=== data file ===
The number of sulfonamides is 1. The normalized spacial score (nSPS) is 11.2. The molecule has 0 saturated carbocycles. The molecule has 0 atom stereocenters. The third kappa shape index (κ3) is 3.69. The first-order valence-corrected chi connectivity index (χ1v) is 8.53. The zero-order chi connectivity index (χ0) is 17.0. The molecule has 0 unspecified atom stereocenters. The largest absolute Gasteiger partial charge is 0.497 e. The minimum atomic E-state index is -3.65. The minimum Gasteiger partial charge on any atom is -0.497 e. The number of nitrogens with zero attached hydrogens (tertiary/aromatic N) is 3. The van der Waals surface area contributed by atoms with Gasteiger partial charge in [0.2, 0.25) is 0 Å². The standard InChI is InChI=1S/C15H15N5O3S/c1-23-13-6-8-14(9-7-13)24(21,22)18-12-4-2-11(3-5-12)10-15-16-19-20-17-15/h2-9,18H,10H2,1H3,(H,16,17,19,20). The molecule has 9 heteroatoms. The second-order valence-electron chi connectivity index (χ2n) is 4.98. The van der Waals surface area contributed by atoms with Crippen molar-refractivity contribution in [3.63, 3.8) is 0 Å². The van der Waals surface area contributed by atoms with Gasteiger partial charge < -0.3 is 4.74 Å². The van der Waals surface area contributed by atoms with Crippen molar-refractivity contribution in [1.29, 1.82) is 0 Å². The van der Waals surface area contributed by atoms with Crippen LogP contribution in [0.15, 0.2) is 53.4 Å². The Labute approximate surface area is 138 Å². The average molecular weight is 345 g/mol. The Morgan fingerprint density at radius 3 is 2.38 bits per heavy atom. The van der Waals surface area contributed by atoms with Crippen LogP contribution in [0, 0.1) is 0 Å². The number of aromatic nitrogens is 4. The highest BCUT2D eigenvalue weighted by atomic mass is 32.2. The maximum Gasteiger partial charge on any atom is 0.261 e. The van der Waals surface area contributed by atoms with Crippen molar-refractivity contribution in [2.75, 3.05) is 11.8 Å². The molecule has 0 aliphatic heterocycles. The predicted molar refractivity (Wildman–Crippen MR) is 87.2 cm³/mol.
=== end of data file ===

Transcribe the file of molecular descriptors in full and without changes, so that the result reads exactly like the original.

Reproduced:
The number of sulfonamides is 1. The normalized spacial score (nSPS) is 11.2. The molecule has 0 saturated carbocycles. The molecule has 0 atom stereocenters. The third kappa shape index (κ3) is 3.69. The first-order valence-corrected chi connectivity index (χ1v) is 8.53. The zero-order chi connectivity index (χ0) is 17.0. The molecule has 0 unspecified atom stereocenters. The largest absolute Gasteiger partial charge is 0.497 e. The minimum atomic E-state index is -3.65. The minimum Gasteiger partial charge on any atom is -0.497 e. The number of nitrogens with zero attached hydrogens (tertiary/aromatic N) is 3. The van der Waals surface area contributed by atoms with Gasteiger partial charge in [0.2, 0.25) is 0 Å². The standard InChI is InChI=1S/C15H15N5O3S/c1-23-13-6-8-14(9-7-13)24(21,22)18-12-4-2-11(3-5-12)10-15-16-19-20-17-15/h2-9,18H,10H2,1H3,(H,16,17,19,20). The molecule has 9 heteroatoms. The second-order valence-electron chi connectivity index (χ2n) is 4.98. The van der Waals surface area contributed by atoms with Crippen molar-refractivity contribution in [3.63, 3.8) is 0 Å². The van der Waals surface area contributed by atoms with Gasteiger partial charge < -0.3 is 4.74 Å². The van der Waals surface area contributed by atoms with Crippen molar-refractivity contribution in [1.29, 1.82) is 0 Å². The van der Waals surface area contributed by atoms with Crippen LogP contribution in [0.15, 0.2) is 53.4 Å². The Labute approximate surface area is 138 Å². The average molecular weight is 345 g/mol. The Morgan fingerprint density at radius 3 is 2.38 bits per heavy atom. The van der Waals surface area contributed by atoms with Crippen LogP contribution in [0, 0.1) is 0 Å². The number of aromatic nitrogens is 4. The highest BCUT2D eigenvalue weighted by atomic mass is 32.2. The maximum Gasteiger partial charge on any atom is 0.261 e. The van der Waals surface area contributed by atoms with Crippen molar-refractivity contribution in [2.75, 3.05) is 11.8 Å². The molecule has 0 aliphatic heterocycles. The predicted molar refractivity (Wildman–Crippen MR) is 87.2 cm³/mol.